Sansaku: The First Sip
If Dow felt like a kite lifted in the wind, what he heard was the many-toned voice of the wind as it blew through the trees down below. He could still hear the flute, but now the sound came from many birds and animals. “What is that?”
She’d been wondering when he’d hear the windstones singing. “It’s my art. Do you remember that owl I was carrying when you first saw me?” He would never forget. It had changed the landscape of his soul. He didn’t need to answer, she was just summoning the memory.
“They’re monuments, like tombstones, but instead of sand-blasting names and dates, I crafted instruments of art to give their spirits voice. When the wind blows, like now, they remind me of what really matters in life and living.”
Dow could hardly believe what she was saying. He stopped her from saying more and said, “You told me your name, but I haven’t told you mine. My father is a Kraft and owns the cemetery and monument yard in Boulder, just like his father before him.” She liked the sound of his name, Dow Kraft. That fit.
He looked at the windstones and said, “You honor the dead in art that you hang in the trees, my father carved designs into rock and planted the body in the earth.”
There was more. Dow remembered his dream of the petroglyph and how it reminded Em of the design on the headboard of her parents’ bed. Not only was it so similar as to be the same, but he realized the way his father signed the stonecraft was two over-lapping circles that created a vertical and almond-shaped eye in the middle.
“I remember asking him,” Dow said, “and he wouldn’t tell me. But I could tell he was glad I had asked.”
He was near-sighted close to Em when he said this. Looking into both of her eyes at the same time created an optical illusion. Her two eyes fused into one, right in the middle. If it were possible and it seemed to be, this one eye was even more beautiful and aware than the two.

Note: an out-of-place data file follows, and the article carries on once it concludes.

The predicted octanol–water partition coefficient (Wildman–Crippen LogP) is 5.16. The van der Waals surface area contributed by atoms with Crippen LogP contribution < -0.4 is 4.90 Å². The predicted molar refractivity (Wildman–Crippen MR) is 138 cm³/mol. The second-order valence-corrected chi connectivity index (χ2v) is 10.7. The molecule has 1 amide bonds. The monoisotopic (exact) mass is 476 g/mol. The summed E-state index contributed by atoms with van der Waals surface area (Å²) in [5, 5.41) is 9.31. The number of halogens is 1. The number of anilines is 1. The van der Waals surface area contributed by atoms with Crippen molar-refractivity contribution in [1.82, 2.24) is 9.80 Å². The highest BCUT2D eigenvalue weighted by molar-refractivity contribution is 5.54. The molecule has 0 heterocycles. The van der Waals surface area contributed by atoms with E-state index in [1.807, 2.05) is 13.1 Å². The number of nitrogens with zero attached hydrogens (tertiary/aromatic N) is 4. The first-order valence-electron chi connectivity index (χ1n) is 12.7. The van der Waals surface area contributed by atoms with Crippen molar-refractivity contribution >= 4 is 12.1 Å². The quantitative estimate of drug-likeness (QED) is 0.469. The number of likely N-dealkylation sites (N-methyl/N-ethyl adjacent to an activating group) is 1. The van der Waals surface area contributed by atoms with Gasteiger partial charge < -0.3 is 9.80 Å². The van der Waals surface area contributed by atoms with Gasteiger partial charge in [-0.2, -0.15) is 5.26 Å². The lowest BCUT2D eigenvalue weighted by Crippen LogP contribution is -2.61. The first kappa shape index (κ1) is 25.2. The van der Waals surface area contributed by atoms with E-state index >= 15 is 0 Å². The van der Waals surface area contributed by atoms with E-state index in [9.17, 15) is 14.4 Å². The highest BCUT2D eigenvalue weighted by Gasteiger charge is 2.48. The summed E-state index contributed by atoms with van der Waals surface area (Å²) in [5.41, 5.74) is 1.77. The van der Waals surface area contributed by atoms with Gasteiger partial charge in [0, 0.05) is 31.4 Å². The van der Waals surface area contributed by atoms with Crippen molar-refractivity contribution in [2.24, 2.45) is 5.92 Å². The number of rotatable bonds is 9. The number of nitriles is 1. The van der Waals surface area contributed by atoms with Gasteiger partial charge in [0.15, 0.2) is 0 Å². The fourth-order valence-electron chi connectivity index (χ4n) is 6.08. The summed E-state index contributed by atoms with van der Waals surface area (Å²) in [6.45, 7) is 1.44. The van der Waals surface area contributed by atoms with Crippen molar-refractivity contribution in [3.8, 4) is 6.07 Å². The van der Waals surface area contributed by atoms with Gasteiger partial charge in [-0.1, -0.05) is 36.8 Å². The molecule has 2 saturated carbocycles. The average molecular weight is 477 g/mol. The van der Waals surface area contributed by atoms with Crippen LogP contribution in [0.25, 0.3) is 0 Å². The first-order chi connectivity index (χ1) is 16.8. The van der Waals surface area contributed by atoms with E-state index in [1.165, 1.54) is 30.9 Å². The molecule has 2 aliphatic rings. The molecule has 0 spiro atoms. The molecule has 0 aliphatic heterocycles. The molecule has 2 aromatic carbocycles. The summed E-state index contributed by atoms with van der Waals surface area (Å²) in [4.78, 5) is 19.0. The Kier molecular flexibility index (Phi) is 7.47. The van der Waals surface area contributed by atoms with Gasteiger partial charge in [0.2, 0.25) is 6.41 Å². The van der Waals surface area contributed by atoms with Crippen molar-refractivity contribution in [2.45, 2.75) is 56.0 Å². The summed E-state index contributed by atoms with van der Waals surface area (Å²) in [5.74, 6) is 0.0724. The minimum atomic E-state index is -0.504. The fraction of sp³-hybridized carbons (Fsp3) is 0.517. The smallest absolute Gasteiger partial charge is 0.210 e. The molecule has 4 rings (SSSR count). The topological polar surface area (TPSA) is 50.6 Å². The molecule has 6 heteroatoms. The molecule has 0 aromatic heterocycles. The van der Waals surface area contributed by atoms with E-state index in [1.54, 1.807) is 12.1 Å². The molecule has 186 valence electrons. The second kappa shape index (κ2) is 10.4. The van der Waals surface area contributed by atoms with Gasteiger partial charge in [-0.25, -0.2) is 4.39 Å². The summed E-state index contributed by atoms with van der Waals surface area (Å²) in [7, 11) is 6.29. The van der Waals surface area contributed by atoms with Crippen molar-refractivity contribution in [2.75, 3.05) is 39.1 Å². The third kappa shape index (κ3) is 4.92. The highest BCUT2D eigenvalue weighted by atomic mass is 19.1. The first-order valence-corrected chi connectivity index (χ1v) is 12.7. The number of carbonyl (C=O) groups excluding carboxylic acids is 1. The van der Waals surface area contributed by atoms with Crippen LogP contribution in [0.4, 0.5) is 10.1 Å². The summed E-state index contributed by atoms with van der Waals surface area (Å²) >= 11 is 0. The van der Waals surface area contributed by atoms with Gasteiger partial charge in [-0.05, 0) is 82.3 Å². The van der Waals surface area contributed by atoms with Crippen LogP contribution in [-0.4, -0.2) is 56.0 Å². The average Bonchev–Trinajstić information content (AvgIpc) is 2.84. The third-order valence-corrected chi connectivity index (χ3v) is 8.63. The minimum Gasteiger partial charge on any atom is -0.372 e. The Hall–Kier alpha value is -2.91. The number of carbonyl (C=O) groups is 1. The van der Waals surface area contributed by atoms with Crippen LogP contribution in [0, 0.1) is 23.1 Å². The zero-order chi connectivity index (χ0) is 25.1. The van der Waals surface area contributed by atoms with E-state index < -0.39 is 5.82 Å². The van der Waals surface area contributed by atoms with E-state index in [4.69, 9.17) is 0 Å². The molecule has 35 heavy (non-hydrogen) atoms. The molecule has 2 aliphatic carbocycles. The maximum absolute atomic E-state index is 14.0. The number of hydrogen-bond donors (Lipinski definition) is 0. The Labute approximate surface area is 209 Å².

The mystical union is a transcendence of the two into one. This was happening to them. It wasn’t just the vision of the single eye, it was the movement of the two separate circles overlapping and forming a third.
There’s no wonder Freud put love-making on top. He just had a hard time staying there. He kept sliding down and back into the dark corners of his basement. He heard those wild dogs barking.
Jung climbed on top of the symbolic structure and let the winds of love blow him away, like Psyche was blown to Eros. Who would believe him if he used straight language? It’s why he wrote in code. Calling the psyche unconscious was like calling the universe un-earth. He would have preferred to say it’s about love and the soul.
Dahl brought them food in the evening and they ate under the cottonwoods and next to the green pool. The food was simple but sensual. Today he’d brought some wine and three glasses. He said, “Each cup of wine has seven sips and don’t forget, each sip is going to be the best.”
They had all the time in the world to eat and drink, but time didn’t matter here. Dahl was thinking about his own first sip of wine. He said, “Let’s drink to the fate that brought us here. I want you to remember how you felt on that day at that moment when you first saw each other.”
“Dow, do you remember that girl on a cow who carried a dead owl?”